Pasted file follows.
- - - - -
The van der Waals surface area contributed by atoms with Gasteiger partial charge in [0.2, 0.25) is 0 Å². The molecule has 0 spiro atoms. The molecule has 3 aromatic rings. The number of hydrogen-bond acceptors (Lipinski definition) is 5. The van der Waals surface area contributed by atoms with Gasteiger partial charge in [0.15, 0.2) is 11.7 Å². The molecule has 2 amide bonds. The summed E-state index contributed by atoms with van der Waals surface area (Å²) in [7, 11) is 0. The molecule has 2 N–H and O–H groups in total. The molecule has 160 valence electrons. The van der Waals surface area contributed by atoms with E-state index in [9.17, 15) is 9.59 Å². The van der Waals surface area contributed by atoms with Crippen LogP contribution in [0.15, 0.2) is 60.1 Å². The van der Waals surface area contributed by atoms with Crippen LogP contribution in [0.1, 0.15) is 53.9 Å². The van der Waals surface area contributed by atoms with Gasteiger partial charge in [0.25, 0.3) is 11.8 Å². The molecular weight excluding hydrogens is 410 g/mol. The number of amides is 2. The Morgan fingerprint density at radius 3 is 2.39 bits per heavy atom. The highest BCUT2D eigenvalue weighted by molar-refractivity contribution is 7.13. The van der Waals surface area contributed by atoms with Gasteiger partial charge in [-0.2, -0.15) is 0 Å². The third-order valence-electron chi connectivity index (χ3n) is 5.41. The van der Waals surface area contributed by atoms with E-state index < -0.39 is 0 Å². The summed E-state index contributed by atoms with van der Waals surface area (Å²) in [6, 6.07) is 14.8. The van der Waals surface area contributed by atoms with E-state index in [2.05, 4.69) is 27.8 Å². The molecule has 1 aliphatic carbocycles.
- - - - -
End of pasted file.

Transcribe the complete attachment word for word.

The van der Waals surface area contributed by atoms with Gasteiger partial charge in [0.2, 0.25) is 0 Å². The molecule has 0 spiro atoms. The molecule has 3 aromatic rings. The number of hydrogen-bond acceptors (Lipinski definition) is 5. The van der Waals surface area contributed by atoms with Gasteiger partial charge in [0.15, 0.2) is 11.7 Å². The molecule has 2 amide bonds. The summed E-state index contributed by atoms with van der Waals surface area (Å²) in [7, 11) is 0. The molecule has 2 N–H and O–H groups in total. The molecule has 160 valence electrons. The van der Waals surface area contributed by atoms with E-state index in [9.17, 15) is 9.59 Å². The van der Waals surface area contributed by atoms with Crippen LogP contribution in [0.15, 0.2) is 60.1 Å². The van der Waals surface area contributed by atoms with Crippen LogP contribution in [0.1, 0.15) is 53.9 Å². The van der Waals surface area contributed by atoms with Gasteiger partial charge in [0.25, 0.3) is 11.8 Å². The molecular weight excluding hydrogens is 410 g/mol. The number of amides is 2. The Morgan fingerprint density at radius 3 is 2.39 bits per heavy atom. The highest BCUT2D eigenvalue weighted by molar-refractivity contribution is 7.13. The van der Waals surface area contributed by atoms with Gasteiger partial charge in [-0.2, -0.15) is 0 Å². The third-order valence-electron chi connectivity index (χ3n) is 5.41. The van der Waals surface area contributed by atoms with E-state index < -0.39 is 0 Å². The summed E-state index contributed by atoms with van der Waals surface area (Å²) in [6, 6.07) is 14.8. The van der Waals surface area contributed by atoms with E-state index in [2.05, 4.69) is 27.8 Å². The molecule has 1 aliphatic carbocycles.